London Transport’s (glamourised and slightly surreal) vision of travel on the Central underground line in the early 1960’s
This publicity photograph shows a view down the interior of a ‘lightly loaded’ Central line 1959-tube stock driving motor car. Longitudinal seating with fixed armrests can be seen in the foreground, whereas the next bay beyond the doors contains transverse seats. A London Transport recruitment poster for bus staff is pasted onto the glass screen by the doors on the left; the young woman standing by the doors on the right is presumably about to get off at the next station.
The journey of the first tube train took place on 9 January 1863, which means that in 2013, the Tube celebrates its 150th birthday.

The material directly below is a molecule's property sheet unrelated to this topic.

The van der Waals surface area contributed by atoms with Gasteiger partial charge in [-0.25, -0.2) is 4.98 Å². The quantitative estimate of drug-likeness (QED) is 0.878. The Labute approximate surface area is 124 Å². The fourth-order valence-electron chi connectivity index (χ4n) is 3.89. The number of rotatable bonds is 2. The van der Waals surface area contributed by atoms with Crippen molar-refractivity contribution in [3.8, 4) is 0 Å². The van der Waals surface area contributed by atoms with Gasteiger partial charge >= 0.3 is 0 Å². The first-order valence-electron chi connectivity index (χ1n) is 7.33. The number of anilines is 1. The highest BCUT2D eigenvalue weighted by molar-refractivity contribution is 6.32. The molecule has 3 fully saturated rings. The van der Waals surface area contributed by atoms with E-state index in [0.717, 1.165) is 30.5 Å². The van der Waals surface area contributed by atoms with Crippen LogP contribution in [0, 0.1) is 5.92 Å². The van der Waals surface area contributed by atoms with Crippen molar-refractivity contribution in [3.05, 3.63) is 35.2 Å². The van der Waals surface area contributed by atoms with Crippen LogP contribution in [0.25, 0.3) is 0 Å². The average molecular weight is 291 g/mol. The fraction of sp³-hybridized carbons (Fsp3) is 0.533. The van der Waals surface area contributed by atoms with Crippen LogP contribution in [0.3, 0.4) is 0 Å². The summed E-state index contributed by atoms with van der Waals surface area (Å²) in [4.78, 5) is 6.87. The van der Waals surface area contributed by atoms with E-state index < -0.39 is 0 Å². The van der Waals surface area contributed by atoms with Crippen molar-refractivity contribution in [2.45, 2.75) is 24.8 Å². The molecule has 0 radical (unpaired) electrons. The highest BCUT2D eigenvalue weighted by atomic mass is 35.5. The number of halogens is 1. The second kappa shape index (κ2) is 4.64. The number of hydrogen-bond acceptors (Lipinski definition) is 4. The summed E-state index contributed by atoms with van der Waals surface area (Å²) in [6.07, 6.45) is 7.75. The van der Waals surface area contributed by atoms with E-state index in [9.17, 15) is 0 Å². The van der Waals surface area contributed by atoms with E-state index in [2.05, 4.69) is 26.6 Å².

The “Tube” became a proper name for the first time in the early 1900s, after the Central London Railway (now the Central Line) was nicknamed the “Twopenny Tube” by the Daily Mail newspaper, five days after it opened.
The first-ever day of public service was enjoyed by 40,000 passengers. During 2011/12, London Underground carried a record number of passengers, with 1.171 billion journeys made.
The longest journey you can take without a change is 59.4km from West Ruislip to Epping on the Central line.
A single cash journey in Zone 1 now costs £4.50. Paying a full cash fare between Covent Garden and Leicester Square (0.16 miles) works out at over £28-a-mile.
Photographed by H K Nolan, 20 June 1961
Image source: http://bit.ly/Z7ZCez